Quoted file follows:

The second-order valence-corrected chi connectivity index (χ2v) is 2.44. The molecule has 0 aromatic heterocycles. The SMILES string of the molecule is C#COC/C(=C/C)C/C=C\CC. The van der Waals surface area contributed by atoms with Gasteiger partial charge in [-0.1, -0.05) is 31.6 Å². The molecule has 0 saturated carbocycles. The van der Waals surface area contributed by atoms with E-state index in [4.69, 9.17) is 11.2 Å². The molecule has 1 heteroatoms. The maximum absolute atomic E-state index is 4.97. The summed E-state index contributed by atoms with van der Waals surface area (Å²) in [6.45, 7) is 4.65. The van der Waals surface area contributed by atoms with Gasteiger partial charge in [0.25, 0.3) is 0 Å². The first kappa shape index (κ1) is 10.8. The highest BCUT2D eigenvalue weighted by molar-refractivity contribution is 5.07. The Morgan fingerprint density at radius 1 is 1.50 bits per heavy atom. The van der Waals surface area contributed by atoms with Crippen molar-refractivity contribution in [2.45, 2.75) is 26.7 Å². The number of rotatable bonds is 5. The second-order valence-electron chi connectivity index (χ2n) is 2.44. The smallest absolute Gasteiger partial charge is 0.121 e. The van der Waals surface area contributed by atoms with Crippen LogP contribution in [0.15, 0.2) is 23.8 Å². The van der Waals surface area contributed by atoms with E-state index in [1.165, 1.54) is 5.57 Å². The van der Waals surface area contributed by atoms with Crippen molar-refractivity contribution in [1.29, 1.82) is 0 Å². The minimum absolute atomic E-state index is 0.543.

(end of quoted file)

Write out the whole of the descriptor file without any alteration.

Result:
The second-order valence-corrected chi connectivity index (χ2v) is 2.44. The molecule has 0 aromatic heterocycles. The SMILES string of the molecule is C#COC/C(=C/C)C/C=C\CC. The van der Waals surface area contributed by atoms with Gasteiger partial charge in [-0.1, -0.05) is 31.6 Å². The molecule has 0 saturated carbocycles. The van der Waals surface area contributed by atoms with E-state index in [4.69, 9.17) is 11.2 Å². The molecule has 1 heteroatoms. The maximum absolute atomic E-state index is 4.97. The summed E-state index contributed by atoms with van der Waals surface area (Å²) in [6.45, 7) is 4.65. The van der Waals surface area contributed by atoms with Gasteiger partial charge in [0.25, 0.3) is 0 Å². The first kappa shape index (κ1) is 10.8. The highest BCUT2D eigenvalue weighted by molar-refractivity contribution is 5.07. The Morgan fingerprint density at radius 1 is 1.50 bits per heavy atom. The van der Waals surface area contributed by atoms with Crippen molar-refractivity contribution in [2.45, 2.75) is 26.7 Å². The number of rotatable bonds is 5. The second-order valence-electron chi connectivity index (χ2n) is 2.44. The smallest absolute Gasteiger partial charge is 0.121 e. The van der Waals surface area contributed by atoms with Crippen LogP contribution in [0.15, 0.2) is 23.8 Å². The van der Waals surface area contributed by atoms with E-state index in [1.165, 1.54) is 5.57 Å². The van der Waals surface area contributed by atoms with Crippen molar-refractivity contribution in [1.29, 1.82) is 0 Å². The minimum absolute atomic E-state index is 0.543.